Over the past several months, CURA has completed research projects lead by CURA Director Dr. Edward Goetz and Senior Research Associate Dr. Brittany Lewis. Each project is related to affordable housing. An excerpt from “Seeking Closure: The Lowry Grove Report” by Dr. Goetz starts the roundup, followed by three projects lead by Dr. Lewis, “The Brooklyn Center Housing Report,” “Searching for Stability,” and finally “The Brooklyn Park Housing Project.”
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Seeking Closure: The Lowry Grove Report
Authors: Edward G. Goetz
Rashad A. Williams, Yi Wang, with Adriana Arce Martin and Ana Vergara
Spanish language adaptation translated by Ricardo Perez
Seeking Closure, Part One: The Sale of Lowry Grove
On April 26, 2016, the residents of the Lowry Grove manufactured home park in St. Anthony Village were informed by park owner Phil Johnson that he had sold the property, and as a result, the park was going to be closed and demolished to make way for new development. In the Lowry Grove manufactured home park, as in most such parks, most of the residents own their homes but not the land on which the homes sit. If the park is sold and converted to other uses, the homeowners must move their homes or see them demolished.
Johnson had owned the property for 20 years, and in his letter he wrote that “those have been very good years.” He did not specify, however, for whom those years had been good. Maintenance at the park, in fact, had been dismal for many years. Residents generally felt the park had been in decline for more than ten years, and their repeated complaints about the quality of the roads, water pipes, and public areas had been largely ignored by Johnson. The roads were buckled in places and contained large potholes that had on one occasion stranded a bus for handicapped persons. Water service was spotty, and pipes were so faulty they produced mini-floods that left low-lying areas swampy in the summer and icy in the winter. Finally, according to residents, Johnson’s management teams seemed to do little about the drugs and prostitution that most residents knew were occurring in the park.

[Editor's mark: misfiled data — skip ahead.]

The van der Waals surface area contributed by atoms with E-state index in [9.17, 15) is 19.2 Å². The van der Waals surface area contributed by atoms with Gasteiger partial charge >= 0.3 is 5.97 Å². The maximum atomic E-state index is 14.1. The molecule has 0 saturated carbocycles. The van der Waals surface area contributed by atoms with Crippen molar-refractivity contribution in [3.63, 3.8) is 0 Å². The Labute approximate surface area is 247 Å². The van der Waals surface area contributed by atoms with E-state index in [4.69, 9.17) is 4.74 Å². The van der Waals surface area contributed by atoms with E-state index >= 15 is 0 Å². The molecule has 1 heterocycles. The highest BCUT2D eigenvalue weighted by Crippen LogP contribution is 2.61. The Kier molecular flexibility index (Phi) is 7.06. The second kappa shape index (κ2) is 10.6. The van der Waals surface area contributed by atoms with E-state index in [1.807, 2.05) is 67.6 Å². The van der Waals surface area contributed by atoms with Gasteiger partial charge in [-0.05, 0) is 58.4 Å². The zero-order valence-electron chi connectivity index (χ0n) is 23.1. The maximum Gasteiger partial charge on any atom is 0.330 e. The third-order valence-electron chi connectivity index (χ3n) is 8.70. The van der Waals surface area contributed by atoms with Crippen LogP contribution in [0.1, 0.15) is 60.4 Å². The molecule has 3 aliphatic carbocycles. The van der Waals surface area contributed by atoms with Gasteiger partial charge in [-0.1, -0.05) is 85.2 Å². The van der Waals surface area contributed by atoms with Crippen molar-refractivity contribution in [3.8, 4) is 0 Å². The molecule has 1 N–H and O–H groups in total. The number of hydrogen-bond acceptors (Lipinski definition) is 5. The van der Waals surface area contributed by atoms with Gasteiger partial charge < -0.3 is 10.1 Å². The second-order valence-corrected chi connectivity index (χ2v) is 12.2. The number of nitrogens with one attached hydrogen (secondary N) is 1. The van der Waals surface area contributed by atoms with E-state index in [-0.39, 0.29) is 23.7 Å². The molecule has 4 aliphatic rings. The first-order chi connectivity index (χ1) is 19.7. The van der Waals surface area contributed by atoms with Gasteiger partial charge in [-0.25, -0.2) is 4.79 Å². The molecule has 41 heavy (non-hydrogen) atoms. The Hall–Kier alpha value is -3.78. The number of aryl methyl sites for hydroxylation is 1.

In his letter to the residents, Johnson wrote that the decision to sell “was a very difficult [one] to make because I know it will lead to the closure of the Park in the near future.” The letter said that he had received “many inquiries from developers about the availability of Lowry Grove and turned them all aside.” Then he received an offer from Continental Property Group (CPG), based in Wayzata, MN, and decided that offer was different. This was because:
The president of the company is Traci Tomas, who actually worked for me here at Lowry Grove for over five years. Some of you may remember her as a very caring and compassionate person. She grew up in Columbia Heights and knows the area. She absolutely promises to do whatever is necessary to make sure all residents will be treated fairly. It’s now time to sell the Park and Continental Property Group, with Traci Tomas as President, is the right buyer.
Johnson concluded his letter by telling the residents: “I have a real place in my heart for all of you,” and he recognized that the news of the park closing would be difficult to hear. News that one’s community and possibly one’s actual home will be demolished is, indeed, difficult for most people to hear.
Brooklyn Center Housing Report: Livability, affordability, accessibility, and safety
Brooklyn Center, Minnesota is a growing community and one of the most diverse suburbs in the Twin Cities metro area. Like many growing metropolitan locales, they face the challenge of providing current and future residents with stable, accessible housing options, while actively addressing issues of growing gentrification and affordability concerns. To help address these emerging issues, the city reached out to the Center for Urban and Regional Affairs (CURA) to design a study that would aid their urban planning efforts and begin to head off current and future housing concerns.
Read the complete “Livability, affordability, accessibility, and safety: The Brooklyn Center Housing Report”
Searching for Stability: Futility, choice, and access in the Minneapolis Public Housing Authority’s Housing Choice Voucher Program
In 2019, under the leadership of Dr. Brittany Lewis, the Center for Urban and Regional Affairs (CURA) worked to build and facilitate an inclusive participatory action research process that provided 10 low-income Black women in Minnesota, the time, space, and tools needed to resume conscious control over their own housing stability. The project aims to support Black women, who are disproportionately affected by the nationwide evictions crisis. Through strategic support, this research project allowed them to be co-collaborators in an action research project of their choosing. This brief report provides a detailed account of the action research project the cohort took on, emphasizing project findings and recommendations.
The Brooklyn Park Housing Project
The Brooklyn Park Housing Project aims to better understand housing instability and quality of life in a select number of Brooklyn Park apartment communities for the purpose of producing tangible policy and practice recommendations that produce equitable outcomes.